Japanese Language Stack Exchange is a question and answer site for students, teachers, and linguists wanting to discuss the finer points of the Japanese language. Join them; it only takes a minute:

Sign up
Here's how it works:
  1. Anybody can ask a question
  2. Anybody can answer
  3. The best answers are voted up and rise to the top

Some speakers of Japanese pronounce 場合【ばあい】 as ばわい. Do those speakers also pronounce similar /Caai/ words like 他愛【たあい】 and 間合い【まあい】 differently? (I've seen たわいない listed as an alternate reading for 他愛ない, but not たわい for 他愛.)

I can't think of any longer words that have -aai(-), but if there are any, would people who say ばわい also pronounce those words with -awai(-)?

share|improve this question
As a reverse scenario, I've heard some people pronounce 味わう as アジアウ. – istrasci May 14 '14 at 15:02

Such 'ai-to-wai' euphonic changes seem to be, to some extent, common in Japanese.


However, I'm afraid I really don't know whether someone around me is pronouncing 他愛 as たわい, 具合 as ぐわい, etc. As a native Japanese speaker, I think I can't even notice such 'ai-to-wai' euphonic changes in daily conversations. Someone more sensitive than me might have different impression about this.

One exception I can think of is Japanese family name 河合, which is definately pronounced as "かわい", and its correct furigana is even かわい.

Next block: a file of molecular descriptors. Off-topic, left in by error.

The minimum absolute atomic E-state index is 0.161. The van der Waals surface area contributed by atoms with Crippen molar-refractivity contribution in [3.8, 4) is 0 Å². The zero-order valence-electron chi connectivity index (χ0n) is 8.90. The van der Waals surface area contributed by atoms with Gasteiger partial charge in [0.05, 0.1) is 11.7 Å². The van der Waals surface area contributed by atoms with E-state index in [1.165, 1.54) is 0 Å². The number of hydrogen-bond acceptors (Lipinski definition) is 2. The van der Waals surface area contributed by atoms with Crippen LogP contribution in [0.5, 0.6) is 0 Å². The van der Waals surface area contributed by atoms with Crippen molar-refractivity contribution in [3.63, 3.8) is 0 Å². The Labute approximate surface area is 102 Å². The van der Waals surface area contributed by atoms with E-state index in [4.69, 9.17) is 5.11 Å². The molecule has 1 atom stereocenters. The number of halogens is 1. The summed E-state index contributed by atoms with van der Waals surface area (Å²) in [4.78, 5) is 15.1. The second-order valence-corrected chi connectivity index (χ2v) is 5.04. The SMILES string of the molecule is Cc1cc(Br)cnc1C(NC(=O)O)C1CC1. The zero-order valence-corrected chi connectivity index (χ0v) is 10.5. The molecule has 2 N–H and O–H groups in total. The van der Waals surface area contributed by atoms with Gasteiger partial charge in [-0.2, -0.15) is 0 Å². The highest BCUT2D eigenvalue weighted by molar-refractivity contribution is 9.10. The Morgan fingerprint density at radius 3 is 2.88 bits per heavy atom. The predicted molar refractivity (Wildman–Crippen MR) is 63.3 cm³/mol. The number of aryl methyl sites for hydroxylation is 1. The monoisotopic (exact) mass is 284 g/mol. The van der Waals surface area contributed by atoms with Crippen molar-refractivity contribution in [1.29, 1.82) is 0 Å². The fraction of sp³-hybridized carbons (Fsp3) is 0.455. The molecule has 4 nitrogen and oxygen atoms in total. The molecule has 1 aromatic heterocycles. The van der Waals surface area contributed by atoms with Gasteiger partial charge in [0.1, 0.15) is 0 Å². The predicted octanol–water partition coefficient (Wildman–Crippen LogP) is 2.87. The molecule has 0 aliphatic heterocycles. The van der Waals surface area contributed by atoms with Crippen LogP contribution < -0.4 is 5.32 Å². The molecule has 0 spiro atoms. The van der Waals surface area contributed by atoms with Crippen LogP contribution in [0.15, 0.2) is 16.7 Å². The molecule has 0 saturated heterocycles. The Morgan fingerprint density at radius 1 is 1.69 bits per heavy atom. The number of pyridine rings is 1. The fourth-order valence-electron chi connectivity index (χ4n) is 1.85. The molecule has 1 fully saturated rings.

(To make sure, correct furigana of 場合 is always ばあい, no matter how some people pronounce this differently.)


I pronounced "具合わるい" or "場合わけの計算" quickly for several times, and to my surprise, I found myself unconsciously inserting trace "w" sound before '-ai'!

share|improve this answer
Did the pronunciation of 河合 not come from 川{かわ} + 合{あ}い -> かわあい -> かわい? – user54609 May 14 '14 at 8:12
@user54609 You mean 河合 is not a good example because 河【かわ】 contains 'W' sound by itself? Probably you're right, but I'm not sure about its origin. – naruto May 14 '14 at 8:23
Yeah. That's what I meant. – user54609 May 14 '14 at 10:18
Also, 具合わるい is a bad example since [ua] naturally glides to [uwa]. – user54609 May 14 '14 at 10:19

Your Answer


By posting your answer, you agree to the privacy policy and terms of service.

Not the answer you're looking for? Browse other questions tagged or ask your own question.